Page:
Skip to main content
Meet Aquarist Mark

This Zookeeper Week, we shadowed Mark, an aquarist at Point Defiance Zoo & Aquarium. Mark works with the animals in the Pacific Seas Aquarium. We asked him about his experiences as an aquarist and what working with aquatic species means to him.

Staff Biologist Mark Murray.

Q: What is your favorite part of the job?

A: There are a lot of different animals to work with, and there are always things to learn and explore. I’m excited by the opportunities to do research because many of these animals remain pretty mysterious, and there is still a lot to learn. The basket stars, for example, are deep-water species that are difficult to locate and study in the wild. We can discover new things about them and participate in research by having them here in the aquarium and observing them closely.

Staff Biologist Mark Murray.

Q: What is your favorite animal at the Zoo?

A: That’s a tricky question, and it’s changed over time. I’m currently fascinated with the basket stars and the sea pens. A long-term fish I’ve enjoyed is the grunt sculpin; we have one, and he’s pretty wild. They have adapted to look like a barnacle and live in barnacles. They will even stick their fins out and move them in a way that mimics a barnacle’s movement. I find that fascinating.

Staff Biologist Mark Murray with a basket star.

Q: What was your journey to becoming a keeper? What inspired you to become a keeper?

A: I took a marine biology class in college that shifted my focus away from the business degree I was initially pursuing. My first job was at a local small marine lab. I moved around a bit, working at aquariums in North Carolina, Oregon, and Utah. I got experience with Pacific, Atlantic, and Indo-Pacific species. Then I came back to Point Defiance to work with cold water invertebrates. The Pacific Northwest and invertebrate life around here are amazing.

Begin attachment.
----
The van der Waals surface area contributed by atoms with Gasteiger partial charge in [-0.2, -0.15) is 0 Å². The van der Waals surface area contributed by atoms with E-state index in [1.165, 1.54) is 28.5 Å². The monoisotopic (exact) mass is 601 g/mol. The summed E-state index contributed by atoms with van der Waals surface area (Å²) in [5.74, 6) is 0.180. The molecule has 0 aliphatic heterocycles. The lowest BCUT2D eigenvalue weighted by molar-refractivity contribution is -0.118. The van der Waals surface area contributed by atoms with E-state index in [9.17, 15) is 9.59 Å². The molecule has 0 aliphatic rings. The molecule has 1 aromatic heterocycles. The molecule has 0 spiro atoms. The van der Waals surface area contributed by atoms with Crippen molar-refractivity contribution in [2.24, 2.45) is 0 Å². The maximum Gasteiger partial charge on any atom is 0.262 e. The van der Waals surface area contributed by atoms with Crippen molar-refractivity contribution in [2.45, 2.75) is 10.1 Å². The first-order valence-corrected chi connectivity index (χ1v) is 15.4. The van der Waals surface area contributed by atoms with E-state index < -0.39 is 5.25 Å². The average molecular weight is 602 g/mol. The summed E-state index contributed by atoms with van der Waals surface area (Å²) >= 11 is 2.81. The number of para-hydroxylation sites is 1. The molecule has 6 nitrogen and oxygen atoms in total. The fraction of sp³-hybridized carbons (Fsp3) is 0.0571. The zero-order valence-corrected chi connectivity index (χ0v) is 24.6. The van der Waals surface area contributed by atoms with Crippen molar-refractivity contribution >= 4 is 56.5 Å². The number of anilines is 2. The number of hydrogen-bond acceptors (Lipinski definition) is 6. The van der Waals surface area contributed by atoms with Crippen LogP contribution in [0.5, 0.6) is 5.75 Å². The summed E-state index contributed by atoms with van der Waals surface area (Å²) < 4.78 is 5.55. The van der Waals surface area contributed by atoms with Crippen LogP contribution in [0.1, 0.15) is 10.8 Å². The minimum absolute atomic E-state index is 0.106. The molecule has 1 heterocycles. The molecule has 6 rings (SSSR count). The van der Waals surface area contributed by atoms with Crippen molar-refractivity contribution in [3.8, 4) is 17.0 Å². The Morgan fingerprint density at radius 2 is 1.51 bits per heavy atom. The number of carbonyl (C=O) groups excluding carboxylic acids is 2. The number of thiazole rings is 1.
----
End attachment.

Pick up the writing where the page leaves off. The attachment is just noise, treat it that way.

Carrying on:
Staff Biologist Mark Murray.

Q: What does your day typically look like?

A: We always start the day with checks; we check to ensure every animal looks healthy and look for signs of disease, injury, or general unwellness. If you see something out of the normal, like a fish that looks sick, that will change the course of the day. If everything looks good, we prepare food, clean the aquarium habitats, and begin the morning feeding. Cleaning a habitat will often require a dive. In the Baja Bay habitat we dive twice a week to clean it. In the middle of the day, we will work on projects like modifying the tanks, changing lighting, fabricating the backgrounds, and helping with research projects. We end the day the same way we start it, with habitat checks and general detail-oriented observation of all the animals.

Q: What is something people wouldn’t expect about your job?

A: People would be surprised about the number of things we do. I often find myself plumbing, working on life support systems, and fabricating and setting up aquariums. Working as an aquarist is not just feeding the animals and cleaning. When it comes to aquarium habitats, we also need to be artistic and creative. A guest once referred to the exhibits as “3D living paintings,” and I like that. We want to tell an educational story and ensure that the animals we put into each habitat will get along. But we also want to make each exhibit visually appealing and engaging for our guests.

Staff Biologist Mark Murray.

Q: What advice would you give someone who wants to be a zookeeper?

A: Stay flexible. Have a goal but be ready to shift it based on what you discover about your strengths and interests. I’ve moved around a lot, and it’s given me experiences with different species, which has been very valuable. Constantly studying, researching, and being fascinated by your intended field is essential. It boils down to putting in a lot of time and staying curious.